Set up in April 2020, the COVID-19 Infection Survey (CIS) regularly gathered and analysed more than 11 million swab tests and 3 million blood tests from households.
The results have helped to provide vital weekly data on virus positivity levels across the UK, details on new variants, the characteristics of those who had the virus and their antibody levels and details of long COVID prevalence. This helped develop an understanding of COVID-19 and inform government decision-making throughout the pandemic.
The widespread rollout of the COVID-19 vaccine programme, together with improved treatments for the most vulnerable, has enabled the transition to living with COVID-19. This means the approach to COVID-19 surveillance is being actively reviewed by the UK Health Security Agency (UKHSA) to ensure it is proportionate, cost effective and considered alongside how we monitor a range of other infectious diseases that present a similar risk to the public’s health.
UKHSA will confirm details of any new surveillance surveys that continue beyond 31 March 2023 in due course. In the meantime, data collection for the COVID-19 Infection Survey will be paused.
Professor Steven Riley, Director General of Data, Analytics and Surveillance at UKHSA, said:
The COVID-19 Infection Survey has been an important tool in helping us understand COVID-19 and we’d like to thank every single participant for the huge contribution they have made.
We will continue to ensure our surveillance activities remain proportionate and cost effective with the move to Living with COVID-19. Participants of the COVID-19 Infection Survey will be uniquely placed to support future surveillance activities and we and the Office for National Statistics (ONS) very much look forward to working with them in the future.
We remain committed to monitoring the threat posed by COVID-19 through our range of surveillance systems and genomics capabilities, which report on infection rates, hospitalisations and the risks posed by new variants.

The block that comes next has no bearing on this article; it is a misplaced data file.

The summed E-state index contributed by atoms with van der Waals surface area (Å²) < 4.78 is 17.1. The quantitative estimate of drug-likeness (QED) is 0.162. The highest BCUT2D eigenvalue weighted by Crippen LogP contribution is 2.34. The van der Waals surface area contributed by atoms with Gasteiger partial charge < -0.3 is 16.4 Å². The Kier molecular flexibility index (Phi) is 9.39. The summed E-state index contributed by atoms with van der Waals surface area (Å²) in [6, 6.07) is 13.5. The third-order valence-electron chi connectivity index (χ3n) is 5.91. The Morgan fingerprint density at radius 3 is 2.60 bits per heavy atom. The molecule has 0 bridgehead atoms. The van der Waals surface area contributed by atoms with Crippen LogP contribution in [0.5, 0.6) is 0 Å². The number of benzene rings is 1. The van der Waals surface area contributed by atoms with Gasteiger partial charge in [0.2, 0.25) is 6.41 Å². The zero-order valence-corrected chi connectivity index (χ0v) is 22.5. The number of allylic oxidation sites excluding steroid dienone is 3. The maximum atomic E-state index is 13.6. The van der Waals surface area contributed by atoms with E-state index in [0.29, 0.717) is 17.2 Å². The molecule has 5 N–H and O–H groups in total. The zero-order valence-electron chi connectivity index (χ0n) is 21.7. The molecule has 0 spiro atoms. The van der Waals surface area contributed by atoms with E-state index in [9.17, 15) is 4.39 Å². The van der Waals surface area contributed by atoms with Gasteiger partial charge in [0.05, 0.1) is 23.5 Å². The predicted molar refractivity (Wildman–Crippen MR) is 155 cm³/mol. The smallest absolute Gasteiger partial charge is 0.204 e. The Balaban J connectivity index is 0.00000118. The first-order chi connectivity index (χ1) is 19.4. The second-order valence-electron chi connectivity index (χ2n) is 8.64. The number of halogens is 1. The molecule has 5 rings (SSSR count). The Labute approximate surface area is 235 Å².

Sir Ian Diamond, National Statistician and Chief Executive of the ONS, said:
The pandemic has been a formidable test of our ability to gather and analyse data quickly, and the unique value of the COVID-19 Infection Survey has been recognised worldwide.
The data from this survey has had an incredible impact on the country’s response to the pandemic, and its success instils confidence in the ability to stand up wider surveillance activities in future.
As UKHSA works to confirm its approach to COVID-19 surveillance, we plan to continue gathering valuable insight into the experiences of COVID-19 and other respiratory infections and long COVID in communities, and looking forward to continuing to work with CIS participants to do so.
Professor Sarah Walker, Chief Investigator of the survey and Professor of Medical Statistics and Epidemiology at the University of Oxford, said:
The COVID-19 Infection Survey is an extraordinary achievement, the successes of which have been driven by the selfless contribution of hundreds of thousands of people taking part across all 4 nations of the UK, as well as of several thousand study workers originally delivering home visits throughout lockdowns.
The data collected will continue to be valuable for many years to learn more about how COVID-19 infection and vaccination affect future health outcomes.
UKHSA continues to publish regular reports on COVID-19 and other infectious diseases, including through our weekly surveillance reports, which provide data on infection rates, hospitalisation numbers and vaccination uptake. We also maintain the ability to track the latest variants through our genomics capabilities, which assess the risks posed by different strains of the virus.